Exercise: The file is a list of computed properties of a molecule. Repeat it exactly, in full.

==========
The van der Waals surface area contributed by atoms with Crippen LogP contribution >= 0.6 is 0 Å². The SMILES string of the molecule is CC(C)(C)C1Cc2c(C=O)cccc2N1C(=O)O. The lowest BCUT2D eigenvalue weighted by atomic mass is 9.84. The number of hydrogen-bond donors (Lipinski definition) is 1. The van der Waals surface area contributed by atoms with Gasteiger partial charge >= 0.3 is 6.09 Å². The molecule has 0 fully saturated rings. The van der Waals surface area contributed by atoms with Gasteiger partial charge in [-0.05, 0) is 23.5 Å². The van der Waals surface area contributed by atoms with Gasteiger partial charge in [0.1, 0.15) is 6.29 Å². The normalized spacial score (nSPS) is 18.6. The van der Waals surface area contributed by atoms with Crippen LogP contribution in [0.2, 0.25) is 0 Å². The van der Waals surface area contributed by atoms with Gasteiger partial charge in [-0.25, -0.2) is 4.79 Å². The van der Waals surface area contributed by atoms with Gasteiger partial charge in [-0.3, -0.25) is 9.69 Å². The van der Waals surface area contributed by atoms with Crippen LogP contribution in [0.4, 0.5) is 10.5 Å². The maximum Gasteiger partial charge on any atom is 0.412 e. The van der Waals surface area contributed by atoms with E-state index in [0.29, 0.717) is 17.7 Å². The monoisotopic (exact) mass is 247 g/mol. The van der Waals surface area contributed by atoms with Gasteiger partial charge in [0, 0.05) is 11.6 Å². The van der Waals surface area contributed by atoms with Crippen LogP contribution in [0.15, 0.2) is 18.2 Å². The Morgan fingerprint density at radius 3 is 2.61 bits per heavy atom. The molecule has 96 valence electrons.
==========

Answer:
The van der Waals surface area contributed by atoms with Crippen LogP contribution >= 0.6 is 0 Å². The SMILES string of the molecule is CC(C)(C)C1Cc2c(C=O)cccc2N1C(=O)O. The lowest BCUT2D eigenvalue weighted by atomic mass is 9.84. The number of hydrogen-bond donors (Lipinski definition) is 1. The van der Waals surface area contributed by atoms with Gasteiger partial charge >= 0.3 is 6.09 Å². The molecule has 0 fully saturated rings. The van der Waals surface area contributed by atoms with Gasteiger partial charge in [-0.05, 0) is 23.5 Å². The van der Waals surface area contributed by atoms with Gasteiger partial charge in [0.1, 0.15) is 6.29 Å². The normalized spacial score (nSPS) is 18.6. The van der Waals surface area contributed by atoms with Crippen LogP contribution in [0.2, 0.25) is 0 Å². The van der Waals surface area contributed by atoms with Gasteiger partial charge in [-0.25, -0.2) is 4.79 Å². The van der Waals surface area contributed by atoms with Gasteiger partial charge in [-0.3, -0.25) is 9.69 Å². The van der Waals surface area contributed by atoms with Crippen LogP contribution in [0.4, 0.5) is 10.5 Å². The maximum Gasteiger partial charge on any atom is 0.412 e. The van der Waals surface area contributed by atoms with E-state index in [0.29, 0.717) is 17.7 Å². The monoisotopic (exact) mass is 247 g/mol. The van der Waals surface area contributed by atoms with Gasteiger partial charge in [0, 0.05) is 11.6 Å². The van der Waals surface area contributed by atoms with Crippen LogP contribution in [0.15, 0.2) is 18.2 Å². The Morgan fingerprint density at radius 3 is 2.61 bits per heavy atom. The molecule has 96 valence electrons.